Wednesday, June 29, 2005

"Parts of the Mass" - I

The following is part 1 (of 3) of “the parts of the Mass”, as explained in the General Instruction of the Roman Missal (the official rules and details of the Latin Rite Mass), and abbreviated for purposes of this site. Please click on the title of this post for the full text.

I. The General Structure of the Mass
27. At Mass—that is, the Lord's Supper—the People of God is called together, with a priest presiding and acting in the person of Christ, to celebrate the memorial of the Lord, the Eucharistic Sacrifice. For this reason Christ's promise applies in an outstanding way to such a local gathering of the holy Church: "Where two or three are gathered in my name, there am I in their midst" (Mt 18:20). For in the celebration of Mass, in which the Sacrifice of the Cross is perpetuated, Christ is really present in the very liturgical assembly gathered in his name, in the person of the minister, in his word, and indeed substantially and continuously under the eucharistic species.

28. The Mass is made up, as it were, of two parts: the Liturgy of the Word and the Liturgy of the Eucharist. These, however, are so closely interconnected that they form but one single act of worship. For in the Mass the table both of God's word and of Christ's Body is prepared, from which the faithful may be instructed and refreshed. There are also certain rites that open and conclude the celebration.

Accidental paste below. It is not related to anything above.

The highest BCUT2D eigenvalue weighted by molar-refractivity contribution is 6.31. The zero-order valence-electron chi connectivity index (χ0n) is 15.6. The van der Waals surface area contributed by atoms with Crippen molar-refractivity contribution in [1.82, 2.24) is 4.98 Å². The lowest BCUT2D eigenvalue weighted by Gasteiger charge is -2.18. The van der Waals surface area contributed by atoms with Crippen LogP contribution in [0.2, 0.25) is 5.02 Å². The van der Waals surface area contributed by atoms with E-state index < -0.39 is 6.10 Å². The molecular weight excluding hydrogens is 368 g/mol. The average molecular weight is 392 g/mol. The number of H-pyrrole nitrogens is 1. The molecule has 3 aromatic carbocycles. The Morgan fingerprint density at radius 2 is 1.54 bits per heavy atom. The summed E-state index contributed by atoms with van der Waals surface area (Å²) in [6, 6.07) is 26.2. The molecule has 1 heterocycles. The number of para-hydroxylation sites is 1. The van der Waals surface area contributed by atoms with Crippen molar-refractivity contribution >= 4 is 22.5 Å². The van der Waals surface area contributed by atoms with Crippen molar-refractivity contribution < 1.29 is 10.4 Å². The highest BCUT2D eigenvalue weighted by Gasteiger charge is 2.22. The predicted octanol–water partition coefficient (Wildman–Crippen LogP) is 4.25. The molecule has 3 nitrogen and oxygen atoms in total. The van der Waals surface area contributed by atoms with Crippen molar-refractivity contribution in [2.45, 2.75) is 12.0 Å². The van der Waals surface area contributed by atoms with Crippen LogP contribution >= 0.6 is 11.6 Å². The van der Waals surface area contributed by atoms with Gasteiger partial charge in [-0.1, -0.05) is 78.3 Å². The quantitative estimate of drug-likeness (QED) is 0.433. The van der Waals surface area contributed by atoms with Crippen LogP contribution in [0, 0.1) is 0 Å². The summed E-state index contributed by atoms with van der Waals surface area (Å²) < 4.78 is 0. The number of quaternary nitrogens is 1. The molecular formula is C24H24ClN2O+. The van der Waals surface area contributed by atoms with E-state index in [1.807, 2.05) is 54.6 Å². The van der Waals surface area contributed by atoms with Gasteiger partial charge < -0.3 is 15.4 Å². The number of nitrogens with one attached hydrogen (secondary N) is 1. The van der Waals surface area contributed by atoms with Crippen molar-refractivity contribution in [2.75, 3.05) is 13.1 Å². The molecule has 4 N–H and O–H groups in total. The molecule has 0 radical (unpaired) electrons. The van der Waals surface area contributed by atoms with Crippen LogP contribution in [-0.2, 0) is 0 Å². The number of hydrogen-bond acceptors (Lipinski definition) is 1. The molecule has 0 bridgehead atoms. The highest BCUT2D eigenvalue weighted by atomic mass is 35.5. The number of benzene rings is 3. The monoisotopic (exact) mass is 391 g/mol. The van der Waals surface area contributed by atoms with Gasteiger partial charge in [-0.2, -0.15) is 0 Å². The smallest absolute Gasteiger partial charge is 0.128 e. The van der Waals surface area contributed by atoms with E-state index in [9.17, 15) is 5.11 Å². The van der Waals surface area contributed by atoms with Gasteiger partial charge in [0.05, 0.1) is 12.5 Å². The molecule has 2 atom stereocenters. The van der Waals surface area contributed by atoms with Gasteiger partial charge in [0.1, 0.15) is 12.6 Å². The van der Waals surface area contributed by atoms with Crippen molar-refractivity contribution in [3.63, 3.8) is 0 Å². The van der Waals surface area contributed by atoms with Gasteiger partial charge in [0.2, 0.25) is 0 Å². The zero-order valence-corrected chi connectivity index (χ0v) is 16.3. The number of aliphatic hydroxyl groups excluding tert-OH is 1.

III. The Individual Parts of the Mass

The Entrance
47. After the people have gathered, the Entrance chant begins as the priest enters with the deacon and ministers. The purpose of this chant is to open the celebration, foster the unity of those who have been gathered, introduce their thoughts to the mystery of the liturgical season or festivity, and accompany the procession of the priest and ministers.

Greeting of the Altar and of the People Gathered Together
49. When they reach the sanctuary, the priest, the deacon, and the ministers reverence the altar with a profound bow. As an expression of veneration, moreover, the priest and deacon then kiss the altar itself; as the occasion suggests, the priest also incenses the cross and the altar.

50. When the Entrance chant is concluded, the priest stands at the chair and, together with the whole gathering, makes the Sign of the Cross. Then he signifies the presence of the Lord to the community gathered there by means of the Greeting. By this Greeting and the people's response, the mystery of the Church gathered together is made manifest.

The Act of Penitence
51. Then the priest invites those present to take part in the Act of Penitence, which, after a brief pause for silence, the entire community carries out through a formula of general confession. The rite concludes with the priest's absolution, which, however, lacks the efficacy of the Sacrament of Penance.

The Kyrie Eleison
52. After the Act of Penitence, the Kyrie is always begun, unless it has already been included as part of the Act of Penitence. Since it is a chant by which the faithful acclaim the Lord and implore his mercy, it is ordinarily done by all, that is, by the people and with the choir or cantor having a part in it.

The Gloria